ers I spend most of my teaching year without
                        others in my specialization to "rap" with.
                        It can get lonely and frustrating and I won-
                        der what will happen if/when my own store of
                        innovation dries up.
                             I am also very afraid that the profes-
                        sion once again is being "set-up" by politi-
                        cians.  It could be that I am growing too
                        cynical but this is exactly what happened in
                        the days of "Sputnik," remember?  The reason
                        given for the west being behind the USSR was
                        that educators weren't doing what they should
                        have been and education had to be fixed.
                        Well now North America is "behind" Japan and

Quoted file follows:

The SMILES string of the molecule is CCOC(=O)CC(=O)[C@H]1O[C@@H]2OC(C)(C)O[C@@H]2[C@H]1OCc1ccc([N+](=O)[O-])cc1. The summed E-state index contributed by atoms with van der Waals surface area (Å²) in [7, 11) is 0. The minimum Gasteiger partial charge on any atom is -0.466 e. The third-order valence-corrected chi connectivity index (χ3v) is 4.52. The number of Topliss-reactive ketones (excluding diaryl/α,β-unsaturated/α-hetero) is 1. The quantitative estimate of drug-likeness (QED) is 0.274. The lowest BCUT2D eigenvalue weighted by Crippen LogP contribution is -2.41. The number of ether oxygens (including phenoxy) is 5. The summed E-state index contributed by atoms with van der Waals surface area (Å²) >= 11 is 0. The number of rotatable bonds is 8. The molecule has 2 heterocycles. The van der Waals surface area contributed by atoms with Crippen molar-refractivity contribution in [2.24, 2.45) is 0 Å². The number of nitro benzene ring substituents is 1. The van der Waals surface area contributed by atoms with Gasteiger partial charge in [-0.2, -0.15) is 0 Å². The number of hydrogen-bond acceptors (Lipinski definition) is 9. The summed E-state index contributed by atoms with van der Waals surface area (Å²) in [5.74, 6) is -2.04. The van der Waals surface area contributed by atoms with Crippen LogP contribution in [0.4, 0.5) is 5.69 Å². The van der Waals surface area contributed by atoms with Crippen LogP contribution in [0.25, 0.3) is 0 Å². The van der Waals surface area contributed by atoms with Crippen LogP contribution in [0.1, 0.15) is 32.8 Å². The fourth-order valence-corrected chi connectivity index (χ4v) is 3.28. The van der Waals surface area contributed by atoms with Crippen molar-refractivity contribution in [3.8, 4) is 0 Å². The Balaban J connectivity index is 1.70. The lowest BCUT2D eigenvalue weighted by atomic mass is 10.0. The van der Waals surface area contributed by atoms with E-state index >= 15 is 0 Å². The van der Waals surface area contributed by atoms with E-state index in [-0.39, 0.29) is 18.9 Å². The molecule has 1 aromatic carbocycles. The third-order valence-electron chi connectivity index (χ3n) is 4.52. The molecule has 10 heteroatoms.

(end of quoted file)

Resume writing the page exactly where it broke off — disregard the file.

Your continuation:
WE are again expected to correct that situ-
                        ation by changing what WE do -- and without
                        any extra funding this time you will notice.
                        The task may well be forever outside of our
                        control.  Beware the revenge if we accept
                        this precept, climb high on the bandwagon of
                        "high tech" and yet, in the end, fail to re-
                        store the forever lost advantage.
                             Please find room in your journal to
                        highlight some of the innovative real pro-
                        grams which are out there.  We all have ac-
                        cess to scholarly papers, and they certainly
                        do have their crucial part to play, but I
                        have yet to find a source describing new
                        practical ideas actually working and the phi-
                        losophies and personalities behind them.  I